A Legislative Perspective on the Kentucky General Assembly with State Representative Rick Rand
FRANKFORT – Each year, the General Assembly has two distinct periods of activity: its legislative session, when laws are passed, and what is called the interim, when the House and Senate jointly review issues affecting the state.
While much of the public’s attention is understandably focused on the former – which starts in early January and runs through either late March or mid-April, depending on the year – the latter plays an important, educational role as well.
The General Assembly has 15 main committees – from Agriculture and Education to Local Government and Transportation – and eight others that permanently monitor various aspects of the Executive Branch. Those include government contracts, administrative regulations, implementation of programs funded by the 1998 tobacco settlement and the work of our public pension systems for state and local government employees.
Since the late spring, when the interim began, there has been no shortage of topics to review. In the Banking and Insurance Committee, for example, we heard testimony from the commissioner of the state’s Department of Financial Institutions. He noted that our community banks are doing well and added that they account for more than half of all small-business loans, 40 percent of loans for farmland and 15 percent of the state’s residential loans.
In Economic Development and Tourism, we learned that aerospace manufacturers have seen phenomenal growth in recent years. Its workforce has grown by two-thirds just since 2012 while exports have jumped 85 percent. Kentucky may rank third among the states in automobile production, but the aerospace industry ships more beyond our borders.
One area where more work is needed is broadband internet access. The Cabinet for Economic Development said Kentucky’s average internet speed is just 7.5 megabits (Mbps) per second, but the national average is 12 Mbps. That figure, meanwhile, is just a tenth of Japan’s average internet speed.
Work is being done to bridge these gaps, both by the private sector and by the General Assembly, which authorized $70 million in public and private funds in the current budget to lay the groundwork for faster access.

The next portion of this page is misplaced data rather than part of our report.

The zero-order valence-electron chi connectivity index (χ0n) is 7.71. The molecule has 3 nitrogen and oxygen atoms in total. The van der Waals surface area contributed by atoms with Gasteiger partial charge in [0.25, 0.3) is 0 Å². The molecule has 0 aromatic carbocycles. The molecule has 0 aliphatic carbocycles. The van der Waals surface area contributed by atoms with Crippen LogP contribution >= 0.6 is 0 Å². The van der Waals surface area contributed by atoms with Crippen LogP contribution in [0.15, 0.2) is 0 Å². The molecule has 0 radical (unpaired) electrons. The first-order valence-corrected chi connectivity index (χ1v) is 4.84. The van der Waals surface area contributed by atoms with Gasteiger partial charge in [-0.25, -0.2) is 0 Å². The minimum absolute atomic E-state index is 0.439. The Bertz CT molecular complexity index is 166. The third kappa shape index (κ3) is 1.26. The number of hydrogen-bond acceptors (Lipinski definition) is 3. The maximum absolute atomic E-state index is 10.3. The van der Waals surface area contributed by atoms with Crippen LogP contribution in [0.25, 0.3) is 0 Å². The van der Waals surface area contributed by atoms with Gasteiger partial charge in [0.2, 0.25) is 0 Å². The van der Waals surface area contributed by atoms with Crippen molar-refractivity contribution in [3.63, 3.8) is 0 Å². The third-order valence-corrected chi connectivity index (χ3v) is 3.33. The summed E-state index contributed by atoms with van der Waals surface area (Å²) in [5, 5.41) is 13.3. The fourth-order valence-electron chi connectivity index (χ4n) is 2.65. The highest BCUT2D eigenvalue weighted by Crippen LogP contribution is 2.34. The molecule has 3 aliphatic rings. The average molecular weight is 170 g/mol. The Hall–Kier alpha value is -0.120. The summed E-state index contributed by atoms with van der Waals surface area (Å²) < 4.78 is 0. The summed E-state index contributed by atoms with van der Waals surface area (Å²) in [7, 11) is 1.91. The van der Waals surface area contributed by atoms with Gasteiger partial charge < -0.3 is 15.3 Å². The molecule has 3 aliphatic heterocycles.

In our Education Committee, legislators discussed a National School Lunch Program initiative that would make it possible for eligible school districts to provide free breakfast and lunch for all students. A little more than 100 of the 173 districts are expected to take at least partial advantage of this; overall, Kentucky has nearly 500,000 students who qualify for free or reduced-price meals.
In the Judiciary Committee, the director of the Kentucky State Police’s laboratories said that its 130 employees, including 92 analysts, work 40,000 cases in a year, a figure that highlights the importance forensics plays in our criminal justice system.
In a related judicial matter, the Veterans, Military Affairs and Public Protection Committee reviewed efforts to help veterans who have been arrested or charged with a crime. The Administrative Office of the Courts reports that it has identified 25,000 since 2010, and as many as 500 may be in the state’s court system on a given day.
There are programs at all levels of government designed to help veterans at risk for homelessness, substance abuse or mental illness; and some communities have established specialized court programs. In addition, 300 law enforcement officers in the state have been trained since 2011 on issues tied to post-traumatic stress disorder (PTSD) and traumatic brain injuries.
While not all of the topics discussed in the interim will be the focus of legislation, this time nonetheless helps us determine those areas where the state is doing well and where more work may be necessary.
The interim is now complete, but the legislative process will continue when the General Assembly returns to the Capitol on January 6th. The information we now have in hand will be a big help as legislators consider dozens of issues over the session’s 30 working days.
If you would like to let me know your concerns, my address is Room 366B, Capitol Annex, 702 Capitol Avenue, Frankfort KY 40601; or you can email me at [email protected]
To leave a message for me or for any legislator, call toll-free at 800-372-7181. For those with a hearing impairment, the number is 800-896-0305.
From my family to yours, Merry Christmas and a Happy New Year.